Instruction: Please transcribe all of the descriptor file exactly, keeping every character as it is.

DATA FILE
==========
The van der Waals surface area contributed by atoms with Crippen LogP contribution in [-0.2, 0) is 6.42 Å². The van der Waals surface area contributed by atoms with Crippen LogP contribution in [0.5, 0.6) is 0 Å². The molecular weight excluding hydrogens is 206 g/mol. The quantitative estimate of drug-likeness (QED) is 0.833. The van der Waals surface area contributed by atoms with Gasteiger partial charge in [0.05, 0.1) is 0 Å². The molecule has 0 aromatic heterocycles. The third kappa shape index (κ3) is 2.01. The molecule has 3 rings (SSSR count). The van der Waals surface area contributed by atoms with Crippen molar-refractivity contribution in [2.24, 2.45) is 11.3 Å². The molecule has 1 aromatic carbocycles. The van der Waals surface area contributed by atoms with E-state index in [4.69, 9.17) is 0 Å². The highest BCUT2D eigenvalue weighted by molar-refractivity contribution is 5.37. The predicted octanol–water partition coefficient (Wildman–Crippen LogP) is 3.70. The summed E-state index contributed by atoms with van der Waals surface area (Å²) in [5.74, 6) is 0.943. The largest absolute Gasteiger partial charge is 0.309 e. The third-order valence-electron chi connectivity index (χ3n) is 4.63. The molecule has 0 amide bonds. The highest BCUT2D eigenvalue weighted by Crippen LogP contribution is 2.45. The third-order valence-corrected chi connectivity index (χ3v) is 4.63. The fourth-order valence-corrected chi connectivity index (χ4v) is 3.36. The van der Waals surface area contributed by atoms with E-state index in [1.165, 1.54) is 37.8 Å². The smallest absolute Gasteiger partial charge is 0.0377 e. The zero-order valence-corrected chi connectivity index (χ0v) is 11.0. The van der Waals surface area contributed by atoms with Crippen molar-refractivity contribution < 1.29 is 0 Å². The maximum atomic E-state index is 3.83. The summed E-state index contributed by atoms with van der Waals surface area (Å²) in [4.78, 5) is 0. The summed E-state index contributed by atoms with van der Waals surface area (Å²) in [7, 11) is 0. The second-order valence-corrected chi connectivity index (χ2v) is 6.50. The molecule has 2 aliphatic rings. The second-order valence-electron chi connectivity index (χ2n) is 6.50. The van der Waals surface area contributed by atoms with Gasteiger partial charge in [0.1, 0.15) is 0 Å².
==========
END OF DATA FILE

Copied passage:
The van der Waals surface area contributed by atoms with Crippen LogP contribution in [-0.2, 0) is 6.42 Å². The van der Waals surface area contributed by atoms with Crippen LogP contribution in [0.5, 0.6) is 0 Å². The molecular weight excluding hydrogens is 206 g/mol. The quantitative estimate of drug-likeness (QED) is 0.833. The van der Waals surface area contributed by atoms with Gasteiger partial charge in [0.05, 0.1) is 0 Å². The molecule has 0 aromatic heterocycles. The third kappa shape index (κ3) is 2.01. The molecule has 3 rings (SSSR count). The van der Waals surface area contributed by atoms with Crippen molar-refractivity contribution in [2.24, 2.45) is 11.3 Å². The molecule has 1 aromatic carbocycles. The van der Waals surface area contributed by atoms with E-state index in [4.69, 9.17) is 0 Å². The highest BCUT2D eigenvalue weighted by molar-refractivity contribution is 5.37. The predicted octanol–water partition coefficient (Wildman–Crippen LogP) is 3.70. The summed E-state index contributed by atoms with van der Waals surface area (Å²) in [5.74, 6) is 0.943. The largest absolute Gasteiger partial charge is 0.309 e. The third-order valence-electron chi connectivity index (χ3n) is 4.63. The molecule has 0 amide bonds. The highest BCUT2D eigenvalue weighted by Crippen LogP contribution is 2.45. The third-order valence-corrected chi connectivity index (χ3v) is 4.63. The fourth-order valence-corrected chi connectivity index (χ4v) is 3.36. The van der Waals surface area contributed by atoms with E-state index in [1.165, 1.54) is 37.8 Å². The smallest absolute Gasteiger partial charge is 0.0377 e. The zero-order valence-corrected chi connectivity index (χ0v) is 11.0. The van der Waals surface area contributed by atoms with Crippen molar-refractivity contribution < 1.29 is 0 Å². The maximum atomic E-state index is 3.83. The summed E-state index contributed by atoms with van der Waals surface area (Å²) in [4.78, 5) is 0. The summed E-state index contributed by atoms with van der Waals surface area (Å²) in [7, 11) is 0. The second-order valence-corrected chi connectivity index (χ2v) is 6.50. The molecule has 2 aliphatic rings. The second-order valence-electron chi connectivity index (χ2n) is 6.50. The van der Waals surface area contributed by atoms with Gasteiger partial charge in [0.1, 0.15) is 0 Å².